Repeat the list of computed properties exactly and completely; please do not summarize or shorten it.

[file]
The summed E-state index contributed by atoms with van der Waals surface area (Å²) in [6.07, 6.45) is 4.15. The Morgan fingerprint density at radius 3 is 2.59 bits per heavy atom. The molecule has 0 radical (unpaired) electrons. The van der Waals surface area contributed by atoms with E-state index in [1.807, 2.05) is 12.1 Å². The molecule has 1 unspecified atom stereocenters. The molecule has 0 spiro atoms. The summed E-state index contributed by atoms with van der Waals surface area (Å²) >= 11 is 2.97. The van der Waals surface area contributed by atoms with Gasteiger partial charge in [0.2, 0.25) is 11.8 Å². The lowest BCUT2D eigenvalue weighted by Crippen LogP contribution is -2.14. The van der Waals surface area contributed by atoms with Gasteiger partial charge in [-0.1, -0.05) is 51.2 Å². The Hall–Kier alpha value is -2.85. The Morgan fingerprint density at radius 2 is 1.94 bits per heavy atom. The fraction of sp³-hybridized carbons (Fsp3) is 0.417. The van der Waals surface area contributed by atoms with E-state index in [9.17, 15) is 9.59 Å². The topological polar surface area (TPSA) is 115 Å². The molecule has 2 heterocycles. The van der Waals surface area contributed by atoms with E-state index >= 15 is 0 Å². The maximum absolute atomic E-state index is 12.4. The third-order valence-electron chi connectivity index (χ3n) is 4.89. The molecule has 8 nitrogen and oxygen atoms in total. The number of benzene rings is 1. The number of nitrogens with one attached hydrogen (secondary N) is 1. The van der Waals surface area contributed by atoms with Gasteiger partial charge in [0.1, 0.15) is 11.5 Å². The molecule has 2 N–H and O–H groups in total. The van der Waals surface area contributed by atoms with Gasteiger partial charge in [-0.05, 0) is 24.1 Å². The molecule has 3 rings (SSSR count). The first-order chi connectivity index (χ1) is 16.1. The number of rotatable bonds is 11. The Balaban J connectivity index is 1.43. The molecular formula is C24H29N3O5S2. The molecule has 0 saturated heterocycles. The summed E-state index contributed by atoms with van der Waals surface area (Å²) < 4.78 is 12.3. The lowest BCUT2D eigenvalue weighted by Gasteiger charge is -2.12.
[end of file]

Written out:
The summed E-state index contributed by atoms with van der Waals surface area (Å²) in [6.07, 6.45) is 4.15. The Morgan fingerprint density at radius 3 is 2.59 bits per heavy atom. The molecule has 0 radical (unpaired) electrons. The van der Waals surface area contributed by atoms with E-state index in [1.807, 2.05) is 12.1 Å². The molecule has 1 unspecified atom stereocenters. The molecule has 0 spiro atoms. The summed E-state index contributed by atoms with van der Waals surface area (Å²) >= 11 is 2.97. The van der Waals surface area contributed by atoms with Gasteiger partial charge in [0.2, 0.25) is 11.8 Å². The lowest BCUT2D eigenvalue weighted by Crippen LogP contribution is -2.14. The van der Waals surface area contributed by atoms with Gasteiger partial charge in [-0.1, -0.05) is 51.2 Å². The Hall–Kier alpha value is -2.85. The Morgan fingerprint density at radius 2 is 1.94 bits per heavy atom. The fraction of sp³-hybridized carbons (Fsp3) is 0.417. The van der Waals surface area contributed by atoms with E-state index in [9.17, 15) is 9.59 Å². The topological polar surface area (TPSA) is 115 Å². The molecule has 2 heterocycles. The van der Waals surface area contributed by atoms with E-state index >= 15 is 0 Å². The maximum absolute atomic E-state index is 12.4. The third-order valence-electron chi connectivity index (χ3n) is 4.89. The molecule has 8 nitrogen and oxygen atoms in total. The number of benzene rings is 1. The number of nitrogens with one attached hydrogen (secondary N) is 1. The van der Waals surface area contributed by atoms with Gasteiger partial charge in [0.1, 0.15) is 11.5 Å². The molecule has 2 N–H and O–H groups in total. The van der Waals surface area contributed by atoms with Gasteiger partial charge in [-0.05, 0) is 24.1 Å². The molecule has 3 rings (SSSR count). The first-order chi connectivity index (χ1) is 16.1. The number of rotatable bonds is 11. The Balaban J connectivity index is 1.43. The molecular formula is C24H29N3O5S2. The molecule has 0 saturated heterocycles. The summed E-state index contributed by atoms with van der Waals surface area (Å²) < 4.78 is 12.3. The lowest BCUT2D eigenvalue weighted by Gasteiger charge is -2.12.